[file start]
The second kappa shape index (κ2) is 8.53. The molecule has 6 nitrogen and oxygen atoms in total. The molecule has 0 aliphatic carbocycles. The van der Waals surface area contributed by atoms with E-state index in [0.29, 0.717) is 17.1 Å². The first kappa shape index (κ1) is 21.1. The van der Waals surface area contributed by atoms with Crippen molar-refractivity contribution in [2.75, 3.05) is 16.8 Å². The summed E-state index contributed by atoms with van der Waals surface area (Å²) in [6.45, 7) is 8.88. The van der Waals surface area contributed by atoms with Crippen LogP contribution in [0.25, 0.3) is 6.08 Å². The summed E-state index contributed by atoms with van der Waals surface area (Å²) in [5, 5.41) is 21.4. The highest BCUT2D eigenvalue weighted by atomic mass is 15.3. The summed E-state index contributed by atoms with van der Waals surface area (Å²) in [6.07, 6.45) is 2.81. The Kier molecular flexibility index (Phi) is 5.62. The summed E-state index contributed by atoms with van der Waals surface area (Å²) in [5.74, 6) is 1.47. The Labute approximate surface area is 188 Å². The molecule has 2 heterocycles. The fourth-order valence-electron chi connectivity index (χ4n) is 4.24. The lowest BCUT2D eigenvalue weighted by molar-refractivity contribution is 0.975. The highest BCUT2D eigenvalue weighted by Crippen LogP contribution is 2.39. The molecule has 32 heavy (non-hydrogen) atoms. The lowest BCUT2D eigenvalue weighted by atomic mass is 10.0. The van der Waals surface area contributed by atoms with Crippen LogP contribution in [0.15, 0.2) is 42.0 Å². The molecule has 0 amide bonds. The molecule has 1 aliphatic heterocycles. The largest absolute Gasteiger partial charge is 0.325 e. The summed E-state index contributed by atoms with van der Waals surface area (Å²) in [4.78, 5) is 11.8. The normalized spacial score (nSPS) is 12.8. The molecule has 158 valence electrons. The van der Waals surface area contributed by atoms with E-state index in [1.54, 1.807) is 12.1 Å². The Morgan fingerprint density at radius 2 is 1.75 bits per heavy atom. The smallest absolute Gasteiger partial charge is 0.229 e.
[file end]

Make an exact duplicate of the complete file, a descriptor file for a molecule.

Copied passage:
The second kappa shape index (κ2) is 8.53. The molecule has 6 nitrogen and oxygen atoms in total. The molecule has 0 aliphatic carbocycles. The van der Waals surface area contributed by atoms with E-state index in [0.29, 0.717) is 17.1 Å². The first kappa shape index (κ1) is 21.1. The van der Waals surface area contributed by atoms with Crippen molar-refractivity contribution in [2.75, 3.05) is 16.8 Å². The summed E-state index contributed by atoms with van der Waals surface area (Å²) in [6.45, 7) is 8.88. The van der Waals surface area contributed by atoms with Crippen LogP contribution in [0.25, 0.3) is 6.08 Å². The summed E-state index contributed by atoms with van der Waals surface area (Å²) in [5, 5.41) is 21.4. The highest BCUT2D eigenvalue weighted by atomic mass is 15.3. The summed E-state index contributed by atoms with van der Waals surface area (Å²) in [6.07, 6.45) is 2.81. The Kier molecular flexibility index (Phi) is 5.62. The summed E-state index contributed by atoms with van der Waals surface area (Å²) in [5.74, 6) is 1.47. The Labute approximate surface area is 188 Å². The molecule has 2 heterocycles. The fourth-order valence-electron chi connectivity index (χ4n) is 4.24. The lowest BCUT2D eigenvalue weighted by molar-refractivity contribution is 0.975. The highest BCUT2D eigenvalue weighted by Crippen LogP contribution is 2.39. The molecule has 32 heavy (non-hydrogen) atoms. The lowest BCUT2D eigenvalue weighted by atomic mass is 10.0. The van der Waals surface area contributed by atoms with Crippen LogP contribution in [0.15, 0.2) is 42.0 Å². The molecule has 0 amide bonds. The molecule has 1 aliphatic heterocycles. The largest absolute Gasteiger partial charge is 0.325 e. The summed E-state index contributed by atoms with van der Waals surface area (Å²) in [4.78, 5) is 11.8. The normalized spacial score (nSPS) is 12.8. The molecule has 158 valence electrons. The van der Waals surface area contributed by atoms with E-state index in [1.54, 1.807) is 12.1 Å². The Morgan fingerprint density at radius 2 is 1.75 bits per heavy atom. The smallest absolute Gasteiger partial charge is 0.229 e.